Typhoons, chatbots or the challenges of learning German? Any- one willing to expand their own horizons will have plenty to talk about – like these young people from Asia.
Informative continuing education
“In mid-November I visited the world’s largest medical trade fair, the Medica in Dusseldorf. At its Health IT Forum I made contacts at promising digital start-ups and learnt about some highly interesting new tools. Like a self-learn- ing chatbot that advises women on sexual health issues, for example. Bots such as these are useful because they allow any number of confidential conversations to take place simultaneously. There is huge demand in developing countries for discreet advice on health-related matters. Before the Medica, I had the chance to attend a one-week continuing education course at Heidelberg University. The subject of the course was evidence-based decision-making in healthcare. I did my master’s in public health at Heidel- berg in 2011, and today I am the regional coordinator of the GIZ’s “Fit for School” programme for the Philippines d Indonesia. The aim of the programme is for children to adopt healthy and hygienic habits at school, such as regularly washing their hands and brushing their teeth.”
JUAN ALFONSO LEONARDIA
41, expert in public health from Manila
ALUMNI SPECIAL PROJECTS
Through its “Alumni Special Projects” programme, the DAAD supports decision-makers from developing countries and emerging economies who have studied or researched in Germany. The alumni attend a continuing education course at a Ger- man university and then visit a trade fair or congress.
Useful experiences in Germany
“Only very few Thai students go abroad, as most want to get their degree as quickly as possible. I really like travelling, however, and enjoy having new experiences. I have also already spent one semester studying in Indonesia. And of course I immediately seized my chance to go to Ger- many on the Erasmus+ programme. I have been studying business administration at the Prince of Songkla Univer- sity in the south of Thailand since 2015. Studying in Ger- many is quite different, as the tutors require us to learn more independently. I see this as a much more mature way to acquire knowledge, but it was something I had to get used to at first. At the HWR Berlin I took courses in subjects such as business administration and German. German is difficult, but I enjoy the challenge – my German friends d it hard to believe that I actually like the lan- guage! My main subject in Thailand is hotel management, an area in which international experience is of course a huge advantage. I am certain that my experiences in Germany will help me land an internship with an international hotel chain.”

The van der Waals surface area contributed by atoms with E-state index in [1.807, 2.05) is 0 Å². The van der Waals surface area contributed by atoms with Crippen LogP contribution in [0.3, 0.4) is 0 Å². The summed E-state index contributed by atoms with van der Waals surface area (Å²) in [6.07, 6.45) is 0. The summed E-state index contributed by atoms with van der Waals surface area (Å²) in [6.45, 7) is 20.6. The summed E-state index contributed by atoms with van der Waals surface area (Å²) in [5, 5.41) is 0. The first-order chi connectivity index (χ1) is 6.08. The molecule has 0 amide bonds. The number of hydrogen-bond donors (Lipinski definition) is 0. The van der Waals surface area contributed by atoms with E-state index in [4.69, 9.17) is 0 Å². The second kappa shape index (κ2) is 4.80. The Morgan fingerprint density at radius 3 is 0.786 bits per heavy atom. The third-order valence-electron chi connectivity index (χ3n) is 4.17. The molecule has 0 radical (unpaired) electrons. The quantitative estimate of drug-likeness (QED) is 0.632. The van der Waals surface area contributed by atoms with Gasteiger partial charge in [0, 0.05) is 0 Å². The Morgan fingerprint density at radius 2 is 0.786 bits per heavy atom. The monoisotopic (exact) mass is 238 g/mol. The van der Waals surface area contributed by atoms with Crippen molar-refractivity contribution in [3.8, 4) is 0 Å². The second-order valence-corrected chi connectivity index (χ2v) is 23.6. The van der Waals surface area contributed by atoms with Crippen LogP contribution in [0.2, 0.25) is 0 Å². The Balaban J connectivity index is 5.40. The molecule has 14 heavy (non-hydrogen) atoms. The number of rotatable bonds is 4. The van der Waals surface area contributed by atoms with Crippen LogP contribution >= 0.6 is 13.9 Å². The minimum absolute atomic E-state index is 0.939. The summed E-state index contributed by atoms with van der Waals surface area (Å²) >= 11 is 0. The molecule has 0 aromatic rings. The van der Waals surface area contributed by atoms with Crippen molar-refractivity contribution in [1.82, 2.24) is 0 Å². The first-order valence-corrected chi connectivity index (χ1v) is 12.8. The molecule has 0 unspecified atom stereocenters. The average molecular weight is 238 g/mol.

21, Erasmus student at the Berlin School of Economics and Law (HWR Berlin)
Since 2015, students from non-Euro- pean countries are also eligible for an Erasmus+ grant. The “International Credit Mobility” funding line enables students from universities in Thai- land, Myanmar, Laos and Vietnam to spend a period of time studying at a German partner university.
Up-to-date environmental knowledge
“I became interested in technology from an early age thanks to my grandfather, who is passionate about engi- neering! When I began my studies in 2015, the GMIT had only been in existence for a short time but already had a very good reputation. Germany is really highly regarded in Mongolia because of its good organisation and of course because of technology. The GMIT campus is simply great! I also like the fact that we learn some German during our studies and do a longer internship. I was placed with a mining company and learnt a lot there. After completing my bachelor’s degree in environmental engineering, I would really like to do a master’s at the TU Bergakademie Freiberg. Later I would like to help make the environment cleaner in Mongolia. The mining industry is the backbone of Mongolian industry but it pollutes the environment a lot and the air in Ulan Bator is very bad in the winter.”
20, student at the German-Mongolian Institute for Resources and Technology (GMIT)
Mongolia suffers from a shortage of highly-qualified engineers for the resources sector, which is why the Ger- man-Mongolian Institute for Resources and Technology near Ulan Bator was founded in 2013. The project is jointly financed by the Mongolian Ministry of Education, Culture and Science and by Germany’s Federal Ministry for Economic Cooperation and Development (BMZ). It is implemented by the Deutsche Gesellschaft für Internationale Zusammenarbeit (GIZ) and the DAAD in cooperation with three German university partners. Alongside four bachelor’s degree programmes taught in English, the GMIT has also offered a master’s degree in international resource management since 2017.
The DAAD alumni magazin LETTER tells interesting stories from science, culture, Germany and the DAAD alumni network.